Is it time to shut down the “shills” who are paid to endorse credit card companies?

Credit cards are morally ambiguous financial instruments. They can be used for good, to pay for something when you don’t have enough money. And they can be used for evil, to pay for something when you don’t have enough money.
Read more “Is it time to shut down the “shills” who are paid to endorse credit card companies?”

Everything you ever wanted to know about travel agent commissions (but were afraid to ask)

Before you hire a travel agent, you should watch this video. It’s everything you need to know about how your agent is paid. As I say in this video, a great agent isn’t a slave to commissions.
Read more “Everything you ever wanted to know about travel agent commissions (but were afraid to ask)”

Travel agent takes a 100 percent commission — is that too much?

How much of a travel agent commission is too much?

Ten percent? Twenty? How about 100 percent?

That’s no academic question. Every month, it seems, several indignant readers contact me because a hotel accidentally showed them the net rate it was paid by a large travel agency like Expedia, Orbitz or Travelocity. They want their money back.

The response from the online agencies is: If you care to book several thousand rooms at a time, we’re sure the hotel would offer you the same price.

But what if it’s not a bulk purchase?

That’s what happened to Andrew Solow when he bought train tickets from Moscow to Vologda through a travel agent in San Francisco.

After traveling to Russia, I learned that my travel agent charged me $676 for train tickets that only cost $338.

When I confronted her with the evidence of the overcharge, she claimed that there were three different commissions that I had been charged and she refused to refund the overcharge. The $338 “commission” was not previously disclosed.

How can I get my money back?

I suggested that he write a brief, polite letter to the agent, requesting a refund. It turns out he had already done that, and that the agent had ignored him. So I wrote to the agent, and she finally responded.

I am very sorry I couldn’t answer your letter earlier, I was very busy working with a group from Russia.

In response to your letter from August 4, I hereby inform you that unfortunately we cannot satisfy your refund request. We stated very clearly our conditions: “All sales are final and nonrefundable.”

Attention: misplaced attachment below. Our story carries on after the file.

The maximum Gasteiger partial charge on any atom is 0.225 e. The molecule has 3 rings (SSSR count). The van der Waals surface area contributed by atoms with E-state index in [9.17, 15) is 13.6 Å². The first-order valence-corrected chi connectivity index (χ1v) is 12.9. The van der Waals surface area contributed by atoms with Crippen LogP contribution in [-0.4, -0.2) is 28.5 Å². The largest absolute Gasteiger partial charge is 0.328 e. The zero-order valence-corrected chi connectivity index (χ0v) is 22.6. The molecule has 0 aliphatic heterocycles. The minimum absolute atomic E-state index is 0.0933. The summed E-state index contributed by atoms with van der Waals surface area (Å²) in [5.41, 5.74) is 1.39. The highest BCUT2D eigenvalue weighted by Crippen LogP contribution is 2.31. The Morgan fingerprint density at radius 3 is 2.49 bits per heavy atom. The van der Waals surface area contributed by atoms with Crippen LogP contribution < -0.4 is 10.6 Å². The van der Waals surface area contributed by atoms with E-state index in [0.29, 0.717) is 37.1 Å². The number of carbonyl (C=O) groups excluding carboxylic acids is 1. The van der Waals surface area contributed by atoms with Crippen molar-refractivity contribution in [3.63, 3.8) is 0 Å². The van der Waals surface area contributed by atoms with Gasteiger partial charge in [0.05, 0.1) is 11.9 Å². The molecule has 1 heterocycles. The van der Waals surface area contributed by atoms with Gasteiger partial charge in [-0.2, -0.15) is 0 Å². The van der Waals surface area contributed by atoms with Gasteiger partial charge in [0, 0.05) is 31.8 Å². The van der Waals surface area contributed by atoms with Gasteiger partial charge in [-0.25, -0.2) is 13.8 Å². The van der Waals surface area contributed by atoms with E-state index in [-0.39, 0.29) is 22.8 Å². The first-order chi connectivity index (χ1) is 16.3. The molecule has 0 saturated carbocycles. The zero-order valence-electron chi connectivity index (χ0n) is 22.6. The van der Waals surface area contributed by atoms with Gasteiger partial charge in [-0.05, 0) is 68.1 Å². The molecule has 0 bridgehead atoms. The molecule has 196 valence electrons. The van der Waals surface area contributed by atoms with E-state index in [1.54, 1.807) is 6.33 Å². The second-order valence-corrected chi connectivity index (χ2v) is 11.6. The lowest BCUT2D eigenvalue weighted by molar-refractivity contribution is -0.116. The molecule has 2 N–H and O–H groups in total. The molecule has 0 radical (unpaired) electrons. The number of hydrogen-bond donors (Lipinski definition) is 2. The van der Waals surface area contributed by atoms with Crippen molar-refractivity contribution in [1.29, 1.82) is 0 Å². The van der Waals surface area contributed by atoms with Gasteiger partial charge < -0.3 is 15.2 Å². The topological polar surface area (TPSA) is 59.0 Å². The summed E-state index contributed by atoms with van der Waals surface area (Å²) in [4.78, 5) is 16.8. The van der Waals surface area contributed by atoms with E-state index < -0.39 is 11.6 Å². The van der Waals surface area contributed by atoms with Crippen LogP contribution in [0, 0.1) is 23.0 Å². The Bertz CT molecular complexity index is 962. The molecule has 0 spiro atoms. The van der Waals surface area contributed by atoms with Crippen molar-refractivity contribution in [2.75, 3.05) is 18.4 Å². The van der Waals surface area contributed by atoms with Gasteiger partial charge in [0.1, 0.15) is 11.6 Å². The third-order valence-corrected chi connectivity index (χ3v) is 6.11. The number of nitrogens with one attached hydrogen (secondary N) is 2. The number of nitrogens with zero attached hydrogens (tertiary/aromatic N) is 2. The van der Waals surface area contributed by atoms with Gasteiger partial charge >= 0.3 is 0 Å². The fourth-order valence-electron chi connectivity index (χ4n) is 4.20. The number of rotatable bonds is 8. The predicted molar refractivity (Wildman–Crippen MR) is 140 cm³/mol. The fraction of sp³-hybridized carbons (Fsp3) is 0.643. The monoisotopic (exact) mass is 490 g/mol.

On my part, I must tell you that we are using different types of services and products from wholesale companies in Russia that we are dealing with, including our Moscow office for making arrangements for our clients, and not getting any commission from them.

The price given to our clients has to cover our expenses to buy these services as well as our Moscow office expenses and certainly make some profit. These components are the base of the final cost of the booking.

By signing your invoice and paying in full for the services booked by you you agreed to the amount stated. This is the way all retail business function and therefore we don’t see any reason to change it.

We appreciate your understanding and and thank you for your business.

In other words, we had to pay someone else for the tickets, and they charged us a fee, which we had to pass along to you. But the agent had initially claimed she was only taking a 10 percent commission. Does that third party really account for the other 90 percent? If so, maybe I should quit writing about travel and start selling Russian train tickets.

When is a travel agent commission too much? It isn’t unusual for an agent to take a 15 percent commission on a cruise, and with overrides, a tour operator can pay 20 percent or more. No one begrudges a travel agent for accepting these bonuses. It’s how business is done.

If the market will sustain a 100 percent commission, I might even go along with that. But lying to a client about your commission and then telling him “tough luck” when he finds out you billed him twice the cost of a ticket — that’s not a gray area. That’s just wrong.